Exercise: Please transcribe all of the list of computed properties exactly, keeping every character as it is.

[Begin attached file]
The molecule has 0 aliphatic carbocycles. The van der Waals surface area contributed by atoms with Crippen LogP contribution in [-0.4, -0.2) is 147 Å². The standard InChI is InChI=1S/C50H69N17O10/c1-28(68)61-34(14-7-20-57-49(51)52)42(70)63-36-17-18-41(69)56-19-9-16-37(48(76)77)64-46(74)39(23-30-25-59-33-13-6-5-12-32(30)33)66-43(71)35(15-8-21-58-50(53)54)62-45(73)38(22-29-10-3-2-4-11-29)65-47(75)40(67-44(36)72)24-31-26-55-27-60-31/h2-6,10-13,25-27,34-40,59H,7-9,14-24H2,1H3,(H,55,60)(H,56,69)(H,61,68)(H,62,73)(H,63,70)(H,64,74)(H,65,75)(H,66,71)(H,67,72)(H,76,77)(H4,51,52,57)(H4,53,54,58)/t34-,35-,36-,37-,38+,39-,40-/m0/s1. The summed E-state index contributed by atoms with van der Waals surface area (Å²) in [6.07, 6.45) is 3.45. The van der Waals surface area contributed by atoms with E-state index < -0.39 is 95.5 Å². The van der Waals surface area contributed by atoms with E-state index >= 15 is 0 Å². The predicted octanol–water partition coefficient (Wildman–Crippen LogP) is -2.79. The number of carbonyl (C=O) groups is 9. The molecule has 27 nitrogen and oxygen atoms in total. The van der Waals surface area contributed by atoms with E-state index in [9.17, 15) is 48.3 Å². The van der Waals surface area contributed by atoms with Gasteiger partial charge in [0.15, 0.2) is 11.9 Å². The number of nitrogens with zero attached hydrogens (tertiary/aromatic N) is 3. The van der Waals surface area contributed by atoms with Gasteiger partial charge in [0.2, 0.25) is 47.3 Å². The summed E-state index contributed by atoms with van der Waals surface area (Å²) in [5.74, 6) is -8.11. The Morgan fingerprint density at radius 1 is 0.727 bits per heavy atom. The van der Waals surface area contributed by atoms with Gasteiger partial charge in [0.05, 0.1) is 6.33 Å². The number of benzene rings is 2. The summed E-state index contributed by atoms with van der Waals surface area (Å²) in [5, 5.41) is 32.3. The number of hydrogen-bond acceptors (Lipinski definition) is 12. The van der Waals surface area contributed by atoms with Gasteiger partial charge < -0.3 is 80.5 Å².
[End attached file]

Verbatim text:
The molecule has 0 aliphatic carbocycles. The van der Waals surface area contributed by atoms with Crippen LogP contribution in [-0.4, -0.2) is 147 Å². The standard InChI is InChI=1S/C50H69N17O10/c1-28(68)61-34(14-7-20-57-49(51)52)42(70)63-36-17-18-41(69)56-19-9-16-37(48(76)77)64-46(74)39(23-30-25-59-33-13-6-5-12-32(30)33)66-43(71)35(15-8-21-58-50(53)54)62-45(73)38(22-29-10-3-2-4-11-29)65-47(75)40(67-44(36)72)24-31-26-55-27-60-31/h2-6,10-13,25-27,34-40,59H,7-9,14-24H2,1H3,(H,55,60)(H,56,69)(H,61,68)(H,62,73)(H,63,70)(H,64,74)(H,65,75)(H,66,71)(H,67,72)(H,76,77)(H4,51,52,57)(H4,53,54,58)/t34-,35-,36-,37-,38+,39-,40-/m0/s1. The summed E-state index contributed by atoms with van der Waals surface area (Å²) in [6.07, 6.45) is 3.45. The van der Waals surface area contributed by atoms with E-state index < -0.39 is 95.5 Å². The van der Waals surface area contributed by atoms with E-state index >= 15 is 0 Å². The predicted octanol–water partition coefficient (Wildman–Crippen LogP) is -2.79. The number of carbonyl (C=O) groups is 9. The molecule has 27 nitrogen and oxygen atoms in total. The van der Waals surface area contributed by atoms with E-state index in [9.17, 15) is 48.3 Å². The van der Waals surface area contributed by atoms with Gasteiger partial charge in [0.15, 0.2) is 11.9 Å². The number of nitrogens with zero attached hydrogens (tertiary/aromatic N) is 3. The van der Waals surface area contributed by atoms with Gasteiger partial charge in [0.2, 0.25) is 47.3 Å². The summed E-state index contributed by atoms with van der Waals surface area (Å²) in [5.74, 6) is -8.11. The Morgan fingerprint density at radius 1 is 0.727 bits per heavy atom. The van der Waals surface area contributed by atoms with Gasteiger partial charge in [0.05, 0.1) is 6.33 Å². The number of benzene rings is 2. The summed E-state index contributed by atoms with van der Waals surface area (Å²) in [5, 5.41) is 32.3. The number of hydrogen-bond acceptors (Lipinski definition) is 12. The van der Waals surface area contributed by atoms with Gasteiger partial charge < -0.3 is 80.5 Å².